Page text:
Sunday, October 5, 2008

Laodicean health care

Having as much time as I do, I listen to podcasts constantly. Quickly depleting my old wave of standbys, I recently found a podcast of the Intelligence Squared debates and have been working my way through their archives. In much the same what that you will hear a newly-learned word a half dozen times in the week after you learned it, the subject of health care policy kept popping up this week after I listened to the debate on this subject.

I promise that I am not going to turn my blog into a forum for me to continue my days of college debate. As much as I miss debating, an activity where I could be unnecessarily mean to nice kids from Colorado and could argue passionately about meaningless platitudes or policy decisions that would never possibly be considered, it too often devolved into a pedantic exercise in defining terms or nit-picking the rules of debate. Instead of trying to have a debate with all of you, I wanted to point out a few things about health care in America that are somehow missing from the national debate. I'm not trying to indoctrinate anyone to my particular view--you'll see that I am still very torn on the issue myself--but rather to raise the level of dialogue beyond what can easily be found in the popular media.

Do you realize that we already have socialized medicine in America? In most debates about what America can do about their health care system, the socialists line up against the capitalists to debate whether America should switch to a one-payer system or whether we should keep the market-based system that we have now. Individual anecdotes are then traded ad nauseam about the beauties or horrors of either system.

In actual fact, U.S. law prevents hospitals from refusing basic care to anyone who shows up at at an emergency room. This prohibition means that emergency rooms nationwide have turned into the primary care facilities of everyone who can't afford normal health care. This continues until the emergency room goes out of business (someday the national government will learn the same lesson: you can't keep on spending without taking anything in before you eventually become insolvent). After a hospital goes bust, the government steps in to shore up the hospital's finances if it decides that that hospital is necessary for the public health of that area.

My point is simply that we should stop pretending that nationalized health care would be such a departure from where we are right now. Either we should have the resolve to be capitalists, shooing the poor out of our hospitals to die of their gunshot wounds, diabetes, and emphysema (I mean really, they should have moved out of the ghetto if they didn't want to get shot), or we should simply embrace the fact that we're going to pay for them anyway and try and find the cheapest way possible to do it.

While I'm talking about uncomfortable issues, I should probably mention rationing. No one is so naive as to believe that we can give away MRIs, chemotherapy, and AZT for free and still have enough for everybody. The classic argument against nationalized health care is that the rest of the developed world--all of whom have a one-payer system--has long lines (I guess they would be queues, since they're in Britain) for specialized care. The rich, as well as the poor, have to wait for months to get treatment for diseases such as lung cancer; many of them die as a result because the most important factor in surviving such diseases is how soon you start treatment. Clearly, rich Americans, the ones who directly or indirectly end up paying for most of the medical costs in this country, are not going to stand idly by while a poor person gets life-saving treatment instead of them. Most of you would probably chaff at the thought too; how many of us are really so charitable that we would give our lives so that a poor person can get top-rate care (on our dime)?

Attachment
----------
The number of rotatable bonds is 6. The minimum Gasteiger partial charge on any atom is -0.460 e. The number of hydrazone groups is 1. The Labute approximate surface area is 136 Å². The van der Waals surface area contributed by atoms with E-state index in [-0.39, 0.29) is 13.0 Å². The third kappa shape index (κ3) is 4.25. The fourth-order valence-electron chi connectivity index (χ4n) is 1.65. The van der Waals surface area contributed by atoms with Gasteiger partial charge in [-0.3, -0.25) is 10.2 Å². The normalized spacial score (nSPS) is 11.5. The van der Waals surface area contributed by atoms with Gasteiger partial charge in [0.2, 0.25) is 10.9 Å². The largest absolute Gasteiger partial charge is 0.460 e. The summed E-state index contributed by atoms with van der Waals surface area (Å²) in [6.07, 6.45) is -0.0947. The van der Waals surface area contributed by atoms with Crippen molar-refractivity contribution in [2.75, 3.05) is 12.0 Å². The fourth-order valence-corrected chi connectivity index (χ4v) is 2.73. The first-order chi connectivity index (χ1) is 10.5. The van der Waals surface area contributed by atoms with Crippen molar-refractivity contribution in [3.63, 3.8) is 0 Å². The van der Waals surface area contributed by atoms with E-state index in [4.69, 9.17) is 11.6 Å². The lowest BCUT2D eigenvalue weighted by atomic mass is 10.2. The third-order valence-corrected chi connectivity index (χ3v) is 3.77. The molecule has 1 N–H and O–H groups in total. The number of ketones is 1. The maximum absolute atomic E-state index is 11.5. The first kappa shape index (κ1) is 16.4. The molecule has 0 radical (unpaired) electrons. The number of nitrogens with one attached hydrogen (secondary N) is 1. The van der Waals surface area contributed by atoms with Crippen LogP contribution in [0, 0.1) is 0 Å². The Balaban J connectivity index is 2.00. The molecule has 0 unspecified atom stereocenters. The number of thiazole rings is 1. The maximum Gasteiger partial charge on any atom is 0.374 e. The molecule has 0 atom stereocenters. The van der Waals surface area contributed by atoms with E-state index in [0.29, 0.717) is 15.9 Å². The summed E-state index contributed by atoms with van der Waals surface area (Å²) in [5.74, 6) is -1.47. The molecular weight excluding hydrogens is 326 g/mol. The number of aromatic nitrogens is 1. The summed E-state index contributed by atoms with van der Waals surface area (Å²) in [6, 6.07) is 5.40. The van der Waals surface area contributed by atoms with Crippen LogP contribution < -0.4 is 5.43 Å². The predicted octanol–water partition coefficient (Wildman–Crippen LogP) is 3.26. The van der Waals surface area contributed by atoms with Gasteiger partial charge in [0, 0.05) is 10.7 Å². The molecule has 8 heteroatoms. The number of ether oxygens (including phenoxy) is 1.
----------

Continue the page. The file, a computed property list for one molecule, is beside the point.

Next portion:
In closing, I just want to point out that health care in America could probably be better. We spend more than any country in the world yet we have, by many measures, a system which is wildly inefficient and ineffective. We have neither a free-market system nor a universal one. If the government is unable to reform health care in any meaningful way, might I recommend that you do what I do--lie to BYU about having health insurance, put away the money saved by not having insurance, and then blow your entire bank account by traveling to Europe if you don't get sick.

P.S.-if any of you are religious, please pray for me that I don't get a horrible disease that isn't covered by my cut-rate insurance; you'd end up paying for it anyway after I declare bankruptcy, so I suppose it's already in your best interest.

1 comment:

Carl said...

Uh, I feel indoctrinated now. Can I go home. Great post. Totally agree. Don't like the current system, but have been to enough European doctors to jump on board the socialized health care bandwagon. It's been a while since I read about it, but I do remember thinking while I read it, that Romney had made a good move on health care in Mmaassaacchhuusseettss (couldn't remember how to spell so all letters got doubled). It seemed like a move towards social healthcare in a capital system. I believe he was taking the money the government was spending on the healthcare (like you talked about), and putting towards giving everybody coverage. Of course, now I'm going to have to go back and read it and see what he really did. I do think a middle of the line solution is best here though. What do you think is the solution, since you obviously think it's broken (wasn't it angela that always said don't criticize without offering a solution)?